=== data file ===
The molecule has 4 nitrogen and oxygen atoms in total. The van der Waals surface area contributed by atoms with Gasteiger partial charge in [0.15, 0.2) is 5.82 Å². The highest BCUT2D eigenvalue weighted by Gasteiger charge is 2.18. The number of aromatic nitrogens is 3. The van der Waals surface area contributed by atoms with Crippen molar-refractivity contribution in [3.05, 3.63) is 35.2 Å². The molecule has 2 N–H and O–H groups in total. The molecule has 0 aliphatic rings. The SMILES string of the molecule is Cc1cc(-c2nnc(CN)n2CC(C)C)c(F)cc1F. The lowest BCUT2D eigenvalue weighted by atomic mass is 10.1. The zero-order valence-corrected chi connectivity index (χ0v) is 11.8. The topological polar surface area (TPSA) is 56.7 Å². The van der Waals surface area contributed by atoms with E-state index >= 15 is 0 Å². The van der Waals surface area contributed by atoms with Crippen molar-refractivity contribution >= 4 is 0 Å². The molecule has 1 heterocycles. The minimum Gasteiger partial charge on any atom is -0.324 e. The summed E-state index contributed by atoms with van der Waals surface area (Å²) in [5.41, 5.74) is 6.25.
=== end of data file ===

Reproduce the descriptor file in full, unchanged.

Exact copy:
The molecule has 4 nitrogen and oxygen atoms in total. The van der Waals surface area contributed by atoms with Gasteiger partial charge in [0.15, 0.2) is 5.82 Å². The highest BCUT2D eigenvalue weighted by Gasteiger charge is 2.18. The number of aromatic nitrogens is 3. The van der Waals surface area contributed by atoms with Crippen molar-refractivity contribution in [3.05, 3.63) is 35.2 Å². The molecule has 2 N–H and O–H groups in total. The molecule has 0 aliphatic rings. The SMILES string of the molecule is Cc1cc(-c2nnc(CN)n2CC(C)C)c(F)cc1F. The lowest BCUT2D eigenvalue weighted by atomic mass is 10.1. The zero-order valence-corrected chi connectivity index (χ0v) is 11.8. The topological polar surface area (TPSA) is 56.7 Å². The van der Waals surface area contributed by atoms with E-state index >= 15 is 0 Å². The van der Waals surface area contributed by atoms with Crippen molar-refractivity contribution >= 4 is 0 Å². The molecule has 1 heterocycles. The minimum Gasteiger partial charge on any atom is -0.324 e. The summed E-state index contributed by atoms with van der Waals surface area (Å²) in [5.41, 5.74) is 6.25.